What were the highlights of the ceremony?
The unparalleled natural beauty which surrounded us created the perfect environment for everyone to “get their heads right” about the commitment Jocelyn and I were making to each other and to the people around us. And, of course, everyone’s participation is what made it the loving community experience that it was. My brother lead everyone to our ceremony area playing acoustic Angel Olsen covers on guitar; each of our mothers read original poetry; our ceremony was officiated by our often hilarious and always thoughtful verbal genius friend; and our rings were presented to us by our dearest friend and compound-mate. All this was captured in gorgeously edited video curated for us by Jocelyn’s brothers.
What were the highlights of the reception?
After a delicious Deetjen’s dinner colored by laughter and crying and breathtaking toasts (the kind with champagne, though the bread was also scrumptious), we all caravaned back to our largest cabin which had been decorated with tiny homemade streamers, candles, and paper Martha Stewart flower-balls. After we danced with our Mamas and Papas and each other, we cranked up the ol’ iPod to my labor of love, a playlist entitled “homo trax”, and got raucous. Feverish and joy-filled dancing ensued, followed by the most emotionally satisfying gift-giving session we could imagine. By the end of the night, each of us were exhausted and too excited to sleep, our hearts brimming, not believing our good fortunes.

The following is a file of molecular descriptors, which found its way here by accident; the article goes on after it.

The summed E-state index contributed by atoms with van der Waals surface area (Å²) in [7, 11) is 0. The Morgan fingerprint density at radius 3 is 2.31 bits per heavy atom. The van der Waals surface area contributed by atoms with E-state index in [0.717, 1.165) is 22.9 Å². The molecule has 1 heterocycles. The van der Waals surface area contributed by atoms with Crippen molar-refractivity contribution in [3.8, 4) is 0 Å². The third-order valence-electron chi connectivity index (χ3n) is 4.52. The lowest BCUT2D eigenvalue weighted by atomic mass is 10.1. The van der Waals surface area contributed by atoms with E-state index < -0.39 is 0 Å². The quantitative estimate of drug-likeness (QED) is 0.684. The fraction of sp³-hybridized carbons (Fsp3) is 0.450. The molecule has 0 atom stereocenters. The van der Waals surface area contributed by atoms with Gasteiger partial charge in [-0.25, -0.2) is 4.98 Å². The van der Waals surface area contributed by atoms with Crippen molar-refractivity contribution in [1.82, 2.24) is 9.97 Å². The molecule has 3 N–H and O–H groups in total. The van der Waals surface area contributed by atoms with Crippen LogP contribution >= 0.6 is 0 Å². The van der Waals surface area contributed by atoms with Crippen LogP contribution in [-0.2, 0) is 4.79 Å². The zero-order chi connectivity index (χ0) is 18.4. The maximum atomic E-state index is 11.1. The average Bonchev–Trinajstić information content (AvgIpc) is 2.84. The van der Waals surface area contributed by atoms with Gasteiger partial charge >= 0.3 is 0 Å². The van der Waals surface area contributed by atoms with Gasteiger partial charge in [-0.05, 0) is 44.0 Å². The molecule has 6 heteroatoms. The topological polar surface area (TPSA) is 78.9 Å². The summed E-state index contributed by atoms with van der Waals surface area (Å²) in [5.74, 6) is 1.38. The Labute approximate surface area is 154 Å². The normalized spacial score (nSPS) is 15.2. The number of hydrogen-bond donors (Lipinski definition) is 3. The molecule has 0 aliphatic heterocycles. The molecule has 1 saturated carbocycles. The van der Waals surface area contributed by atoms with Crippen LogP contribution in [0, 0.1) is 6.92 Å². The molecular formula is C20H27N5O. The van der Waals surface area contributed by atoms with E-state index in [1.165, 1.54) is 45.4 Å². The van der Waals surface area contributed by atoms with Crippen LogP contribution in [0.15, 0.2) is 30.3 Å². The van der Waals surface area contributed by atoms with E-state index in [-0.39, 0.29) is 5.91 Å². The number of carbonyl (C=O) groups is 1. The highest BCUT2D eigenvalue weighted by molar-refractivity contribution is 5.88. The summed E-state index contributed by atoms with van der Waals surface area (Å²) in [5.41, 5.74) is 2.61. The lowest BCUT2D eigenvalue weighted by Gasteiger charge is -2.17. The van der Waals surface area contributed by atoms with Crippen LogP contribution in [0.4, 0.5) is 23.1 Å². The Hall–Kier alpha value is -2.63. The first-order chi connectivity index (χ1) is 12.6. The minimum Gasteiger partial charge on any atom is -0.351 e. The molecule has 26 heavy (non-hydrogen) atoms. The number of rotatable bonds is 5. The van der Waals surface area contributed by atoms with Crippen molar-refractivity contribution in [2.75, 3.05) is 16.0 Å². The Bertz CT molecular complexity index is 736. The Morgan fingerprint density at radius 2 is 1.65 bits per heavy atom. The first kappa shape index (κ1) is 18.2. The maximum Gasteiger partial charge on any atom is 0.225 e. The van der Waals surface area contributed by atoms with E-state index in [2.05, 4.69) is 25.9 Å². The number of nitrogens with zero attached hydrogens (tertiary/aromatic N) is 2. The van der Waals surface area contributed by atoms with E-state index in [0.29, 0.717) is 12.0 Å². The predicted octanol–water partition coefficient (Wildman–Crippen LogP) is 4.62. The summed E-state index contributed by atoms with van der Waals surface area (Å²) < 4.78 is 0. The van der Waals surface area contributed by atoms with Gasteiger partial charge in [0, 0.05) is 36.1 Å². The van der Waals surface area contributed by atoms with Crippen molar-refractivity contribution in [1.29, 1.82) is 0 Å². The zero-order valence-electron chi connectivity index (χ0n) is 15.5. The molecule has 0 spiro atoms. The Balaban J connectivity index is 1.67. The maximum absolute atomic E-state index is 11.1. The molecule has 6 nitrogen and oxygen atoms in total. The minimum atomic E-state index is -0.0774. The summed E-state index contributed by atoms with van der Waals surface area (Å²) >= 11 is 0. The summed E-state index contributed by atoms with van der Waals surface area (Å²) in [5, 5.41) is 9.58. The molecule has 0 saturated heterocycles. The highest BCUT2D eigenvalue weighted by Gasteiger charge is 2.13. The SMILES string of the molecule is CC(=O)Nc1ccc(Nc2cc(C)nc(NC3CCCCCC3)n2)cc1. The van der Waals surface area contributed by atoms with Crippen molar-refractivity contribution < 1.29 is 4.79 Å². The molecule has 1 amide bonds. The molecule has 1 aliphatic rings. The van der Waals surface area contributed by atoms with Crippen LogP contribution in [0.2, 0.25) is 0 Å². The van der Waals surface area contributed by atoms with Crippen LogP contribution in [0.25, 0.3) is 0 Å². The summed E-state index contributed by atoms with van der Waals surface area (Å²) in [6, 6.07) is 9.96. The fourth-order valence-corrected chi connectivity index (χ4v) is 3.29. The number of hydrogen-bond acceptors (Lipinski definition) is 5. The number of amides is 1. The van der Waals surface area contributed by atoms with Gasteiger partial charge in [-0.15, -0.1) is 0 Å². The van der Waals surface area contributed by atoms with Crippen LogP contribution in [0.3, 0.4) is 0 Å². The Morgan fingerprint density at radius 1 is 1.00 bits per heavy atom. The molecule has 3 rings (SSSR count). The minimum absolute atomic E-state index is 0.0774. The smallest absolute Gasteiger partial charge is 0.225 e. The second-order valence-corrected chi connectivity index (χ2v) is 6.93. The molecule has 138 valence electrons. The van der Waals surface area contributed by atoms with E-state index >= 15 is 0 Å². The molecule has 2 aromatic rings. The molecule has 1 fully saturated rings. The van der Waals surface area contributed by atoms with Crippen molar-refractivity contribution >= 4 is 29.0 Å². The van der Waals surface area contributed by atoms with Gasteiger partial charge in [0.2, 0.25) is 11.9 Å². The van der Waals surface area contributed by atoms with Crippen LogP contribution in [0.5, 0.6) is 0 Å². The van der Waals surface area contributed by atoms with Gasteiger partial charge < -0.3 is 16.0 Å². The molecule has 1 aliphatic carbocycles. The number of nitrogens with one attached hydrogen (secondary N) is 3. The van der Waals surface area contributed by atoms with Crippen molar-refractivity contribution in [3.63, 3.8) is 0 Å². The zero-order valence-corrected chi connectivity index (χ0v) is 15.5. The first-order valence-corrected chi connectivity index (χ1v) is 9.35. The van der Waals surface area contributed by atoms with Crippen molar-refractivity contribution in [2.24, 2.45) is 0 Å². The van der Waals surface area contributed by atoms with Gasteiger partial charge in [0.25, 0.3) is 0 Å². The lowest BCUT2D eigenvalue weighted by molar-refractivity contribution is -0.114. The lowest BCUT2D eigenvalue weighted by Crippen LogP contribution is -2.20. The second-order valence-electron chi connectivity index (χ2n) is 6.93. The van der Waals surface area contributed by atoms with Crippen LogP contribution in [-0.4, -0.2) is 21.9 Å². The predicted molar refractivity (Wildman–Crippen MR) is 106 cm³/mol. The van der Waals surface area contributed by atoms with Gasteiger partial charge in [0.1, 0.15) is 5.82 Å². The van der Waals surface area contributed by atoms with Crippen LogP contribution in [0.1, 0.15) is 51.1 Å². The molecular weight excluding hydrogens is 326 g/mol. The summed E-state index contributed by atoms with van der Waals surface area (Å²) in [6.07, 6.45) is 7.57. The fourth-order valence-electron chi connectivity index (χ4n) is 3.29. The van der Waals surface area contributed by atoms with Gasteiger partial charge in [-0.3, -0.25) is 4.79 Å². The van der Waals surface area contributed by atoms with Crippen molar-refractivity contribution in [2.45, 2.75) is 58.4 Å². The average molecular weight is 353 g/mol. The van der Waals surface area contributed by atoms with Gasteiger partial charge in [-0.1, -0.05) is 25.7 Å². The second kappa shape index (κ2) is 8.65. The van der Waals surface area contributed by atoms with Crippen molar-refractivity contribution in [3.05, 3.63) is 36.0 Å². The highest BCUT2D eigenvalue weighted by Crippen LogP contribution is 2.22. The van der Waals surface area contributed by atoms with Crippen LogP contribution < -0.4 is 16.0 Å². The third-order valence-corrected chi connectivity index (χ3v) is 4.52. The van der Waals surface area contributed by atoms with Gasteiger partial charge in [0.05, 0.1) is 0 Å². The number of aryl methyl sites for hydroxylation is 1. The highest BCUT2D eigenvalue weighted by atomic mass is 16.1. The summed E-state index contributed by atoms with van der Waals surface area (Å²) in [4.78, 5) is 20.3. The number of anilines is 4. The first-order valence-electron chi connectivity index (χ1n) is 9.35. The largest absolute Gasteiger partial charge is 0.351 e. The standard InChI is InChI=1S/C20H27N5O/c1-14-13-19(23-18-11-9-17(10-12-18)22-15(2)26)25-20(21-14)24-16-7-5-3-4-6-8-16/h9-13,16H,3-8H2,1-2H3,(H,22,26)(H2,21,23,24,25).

What was the best thing about having an intimate wedding?
It’s hard to say unequivocally because it’s the only wedding we’ve ever had or plan on having, but I’m willing to bet that a lot of the emotional gratification we got from our amazing weekend in the forest with our dearest hearts directly correlates with its smallness. The morning of our wedding, we took a big group hike and ate deli sandwiches, and then leisurely got ready together. We had nothing to worry about, no relatives we had to keep separated, no one to impress. Despite excited heart flutters before and while we made our commitment, we spent the weekend feeling utterly relaxed with people we love, in one of the most beautiful places we’ve ever been. We didn’t break the bank, and our guests began inquiring about a reunion before we’d even left.
What advice do you have for couples who are considering an intimate wedding?
Try to be really honest with yourself and your partner about how you want your wedding to feel, how you want the six months leading up to it to feel, and what memories you want to associate with it. Don’t be afraid to do things your own way. Evaluate your hopes and desires and those of your partner, consider your values, have an imagination, be realistic about your resources, and use this as a creative outlet. Choose your own adventure!
Photography: Rad + In Love
Ceremony and Reception Venue: Deetjen’s Big Sur Inn
Bride’s Dress: BCBG Max Azria
Succulent Earrings: Mani Designs
Pre-wedding Makeup Tutorials: Lorraine of Just Skin
Bride’s Shirt: All Saints
Bride’s Pants: Gap
Jocelyn’s Ring: 1910’s Art Deco Vintage
Caroline’s Ring: Custom Designed by Jocelyn (and made by a now-retired jeweler)
Succulent Arrangements: Caroline’s Mom, Stephanie
Videography: Jocelyn’s brothers, Jake and Josh
Ceremony Music: Angel Olsen, performed by Caroline’s brother, Joe
iPod DJ Services: Caroline
Officiant: Gay genius, Cary